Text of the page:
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The Cognitive Science of Theology and Philosophy of Religion

Questions about the existence and attributes of God form the subject matter of natural theology, which seeks to gain knowledge of the divine by relying on reason and experience of the world. Arguments in natural theology rely largely on intuitions and inferences that seem natural to us, occurring spontaneously—at the sight of a beautiful landscape, perhaps, or in wonderment at the complexity of the cosmos—even to a nonphilosopher. In this book, Helen De Cruz and Johan De Smedt examine the cognitive origins of arguments in natural theology.

The global financial crisis has prompted economists to rethink fundamental questions on how governments should intervene in the financial sector. Many countries have already begun to reform the taxation and regulation of the financial sector—in the United States, for example, the Dodd–Frank Act became law in 2010; in Europe, different countries have introduced additional taxes on the sector and made substantial progress toward a banking union for the eurozone. Only recently, however, has a new field in economics emerged to study the interplay between public finance and banking.

A Programming Handbook for Visual Designers and Artists

The visual arts are rapidly changing as media moves into the web, mobile devices, and architecture. When designers and artists learn the basics of writing software, they develop a new form of literacy that enables them to create new media for the present, and to imagine future media that are beyond the capacities of current software tools. This book introduces this new literacy by teaching computer programming within the context of the visual arts.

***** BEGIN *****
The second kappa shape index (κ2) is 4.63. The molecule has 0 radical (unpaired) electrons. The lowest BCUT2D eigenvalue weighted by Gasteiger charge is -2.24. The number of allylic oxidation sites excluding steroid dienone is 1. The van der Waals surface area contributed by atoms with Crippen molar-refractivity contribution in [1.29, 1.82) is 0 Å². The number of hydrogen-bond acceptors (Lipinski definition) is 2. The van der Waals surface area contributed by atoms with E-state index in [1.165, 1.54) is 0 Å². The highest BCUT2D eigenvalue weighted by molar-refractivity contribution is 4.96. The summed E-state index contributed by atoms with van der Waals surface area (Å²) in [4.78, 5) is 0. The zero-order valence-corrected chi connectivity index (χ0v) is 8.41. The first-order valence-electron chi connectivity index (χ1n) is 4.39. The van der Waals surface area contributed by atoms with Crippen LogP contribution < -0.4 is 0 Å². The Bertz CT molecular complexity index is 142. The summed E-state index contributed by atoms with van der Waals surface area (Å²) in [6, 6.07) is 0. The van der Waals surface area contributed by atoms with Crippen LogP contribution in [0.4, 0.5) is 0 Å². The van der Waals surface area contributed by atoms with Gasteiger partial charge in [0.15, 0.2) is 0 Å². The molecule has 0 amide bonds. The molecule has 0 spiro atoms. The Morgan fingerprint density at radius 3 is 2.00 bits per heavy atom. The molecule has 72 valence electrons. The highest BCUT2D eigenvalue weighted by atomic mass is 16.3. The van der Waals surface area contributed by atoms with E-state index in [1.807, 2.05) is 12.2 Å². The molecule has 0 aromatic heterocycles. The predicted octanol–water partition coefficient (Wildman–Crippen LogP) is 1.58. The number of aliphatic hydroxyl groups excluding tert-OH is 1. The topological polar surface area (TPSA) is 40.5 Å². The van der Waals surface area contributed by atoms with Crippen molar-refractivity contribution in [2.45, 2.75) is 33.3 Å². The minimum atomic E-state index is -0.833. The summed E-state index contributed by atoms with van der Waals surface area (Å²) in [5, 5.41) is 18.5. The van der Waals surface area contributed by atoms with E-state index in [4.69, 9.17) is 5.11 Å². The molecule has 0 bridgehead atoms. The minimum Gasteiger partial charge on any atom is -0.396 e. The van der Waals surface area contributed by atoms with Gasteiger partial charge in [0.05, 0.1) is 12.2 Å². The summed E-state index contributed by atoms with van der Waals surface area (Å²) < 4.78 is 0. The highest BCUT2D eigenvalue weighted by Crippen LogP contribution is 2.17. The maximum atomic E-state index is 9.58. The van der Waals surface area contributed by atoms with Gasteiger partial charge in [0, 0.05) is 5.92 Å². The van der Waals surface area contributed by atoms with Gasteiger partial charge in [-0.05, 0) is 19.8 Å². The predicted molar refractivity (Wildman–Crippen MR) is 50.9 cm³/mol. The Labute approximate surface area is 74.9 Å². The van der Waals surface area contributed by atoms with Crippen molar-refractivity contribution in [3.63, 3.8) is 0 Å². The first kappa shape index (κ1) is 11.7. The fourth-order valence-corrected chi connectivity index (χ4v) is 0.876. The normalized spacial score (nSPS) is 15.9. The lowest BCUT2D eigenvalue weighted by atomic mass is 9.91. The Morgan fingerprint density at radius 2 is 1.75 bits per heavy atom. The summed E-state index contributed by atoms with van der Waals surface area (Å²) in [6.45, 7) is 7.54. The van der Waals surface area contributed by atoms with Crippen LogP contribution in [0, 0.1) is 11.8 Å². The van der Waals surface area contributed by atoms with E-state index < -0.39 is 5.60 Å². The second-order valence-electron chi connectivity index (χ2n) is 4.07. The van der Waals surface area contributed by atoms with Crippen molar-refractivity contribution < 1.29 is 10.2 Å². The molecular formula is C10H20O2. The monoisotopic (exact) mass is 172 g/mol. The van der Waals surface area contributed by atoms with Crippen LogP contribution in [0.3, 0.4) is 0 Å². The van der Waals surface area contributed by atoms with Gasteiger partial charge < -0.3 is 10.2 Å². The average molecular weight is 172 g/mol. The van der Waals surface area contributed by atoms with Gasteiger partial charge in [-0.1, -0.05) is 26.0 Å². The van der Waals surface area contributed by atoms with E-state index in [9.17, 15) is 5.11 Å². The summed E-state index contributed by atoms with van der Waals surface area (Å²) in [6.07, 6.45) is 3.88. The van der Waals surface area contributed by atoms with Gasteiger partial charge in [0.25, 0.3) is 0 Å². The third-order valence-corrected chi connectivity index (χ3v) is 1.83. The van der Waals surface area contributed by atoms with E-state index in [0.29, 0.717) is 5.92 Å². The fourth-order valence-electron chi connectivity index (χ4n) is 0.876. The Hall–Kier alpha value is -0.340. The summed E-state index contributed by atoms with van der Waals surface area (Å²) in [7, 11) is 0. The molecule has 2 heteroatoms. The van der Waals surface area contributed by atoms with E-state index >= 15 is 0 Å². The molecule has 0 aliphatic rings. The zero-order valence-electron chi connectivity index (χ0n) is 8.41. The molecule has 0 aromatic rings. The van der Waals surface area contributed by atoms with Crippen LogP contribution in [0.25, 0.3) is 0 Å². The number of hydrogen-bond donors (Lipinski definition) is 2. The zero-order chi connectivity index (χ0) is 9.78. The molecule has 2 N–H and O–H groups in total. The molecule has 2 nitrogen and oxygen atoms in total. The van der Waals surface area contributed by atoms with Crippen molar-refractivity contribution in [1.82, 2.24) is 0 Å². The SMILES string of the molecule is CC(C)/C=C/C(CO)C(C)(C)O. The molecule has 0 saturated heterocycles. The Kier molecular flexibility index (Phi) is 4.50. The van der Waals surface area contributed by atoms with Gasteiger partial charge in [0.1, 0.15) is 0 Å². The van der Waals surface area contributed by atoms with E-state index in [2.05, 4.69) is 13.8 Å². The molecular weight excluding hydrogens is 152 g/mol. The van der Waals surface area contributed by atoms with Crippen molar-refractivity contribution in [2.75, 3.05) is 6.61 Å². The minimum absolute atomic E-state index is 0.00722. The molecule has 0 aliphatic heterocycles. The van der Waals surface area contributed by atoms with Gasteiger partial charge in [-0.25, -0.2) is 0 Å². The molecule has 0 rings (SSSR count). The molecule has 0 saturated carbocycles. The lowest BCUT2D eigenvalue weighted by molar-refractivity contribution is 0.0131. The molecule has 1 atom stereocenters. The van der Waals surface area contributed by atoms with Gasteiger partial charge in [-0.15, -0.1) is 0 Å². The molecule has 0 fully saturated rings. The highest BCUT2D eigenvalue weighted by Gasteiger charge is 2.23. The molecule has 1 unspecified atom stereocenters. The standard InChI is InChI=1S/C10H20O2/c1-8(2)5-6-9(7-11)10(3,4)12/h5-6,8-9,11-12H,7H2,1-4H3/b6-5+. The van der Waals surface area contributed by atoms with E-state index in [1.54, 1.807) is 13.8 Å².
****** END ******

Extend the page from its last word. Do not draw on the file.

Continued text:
Toward Conceptual Coherence in the Foundations of Psychology

All sciences need ways to classify the phenomena they investigate; chemistry has the periodic table and biology a taxonomic system for classifying life forms. These classification schemes depend on conceptual coherence, demonstrated correspondences across paradigms. This conceptual coherence has proved elusive in psychology, although recent advances have brought the field to the point at which it is possible to define the type of classificatory system needed.

The United States and other advanced economies in the Eurozone and elsewhere face severe fiscal problems. The United States is on an unsustainable dynamic path; absent corrective fiscal policies, federal deficits and debts relative to gross domestic product will continue to increase dramatically. In this book, experts consider possible fiscal reforms aimed at addressing the debt problem, focusing on entitlement programs, budgetary issues and processes, and individual and corporate income tax reform.

Implications for Education Financing and Economic Policy

The mobility of students in developed countries has dramatically increased over the last fifty years. Students do not necessarily remain in their countries of origin for higher education and work; they might be born in one country, attend university in a second, and find employment in a third.

Neoliberalism's Stealth Revolution

Neoliberal rationality—ubiquitous today in statecraft and the workplace, in jurisprudence, education, and culture—remakes everything and everyone in the image of homo oeconomicus. What happens when this rationality transposes the constituent elements of democracy into an economic register? In Undoing the Demos, Wendy Brown explains how democracy itself is imperiled.

Approaches, Issues, Applications

What if our whole life were turned into a game? What sounds like the premise of a science fiction novel is today becoming reality as “gamification.” As more and more organizations, practices, products, and services are infused with elements from games and play to make them more engaging, we are witnessing a veritable ludification of culture.

Neural Reuse and the Interactive Brain

The computer analogy of the mind has been as widely adopted in contemporary cognitive neuroscience as was the analogy of the brain as a collection of organs in phrenology. Just as the phrenologist would insist that each organ must have its particular function, so contemporary cognitive neuroscience is committed to the notion that each brain region must have its fundamental computation.

An Emerging Paradigm

Financial crises have some common storylines, among them bursting asset bubbles, bank failures, sharp tightening of credit, and downturn in trade. They are also different from one another. Some start with sudden reversal of international capital flows, others with domestic credit implosions. A challenge to economic research is to integrate common as well as disparate threads into a coherent analytical framework that is at the same time empirically testable.

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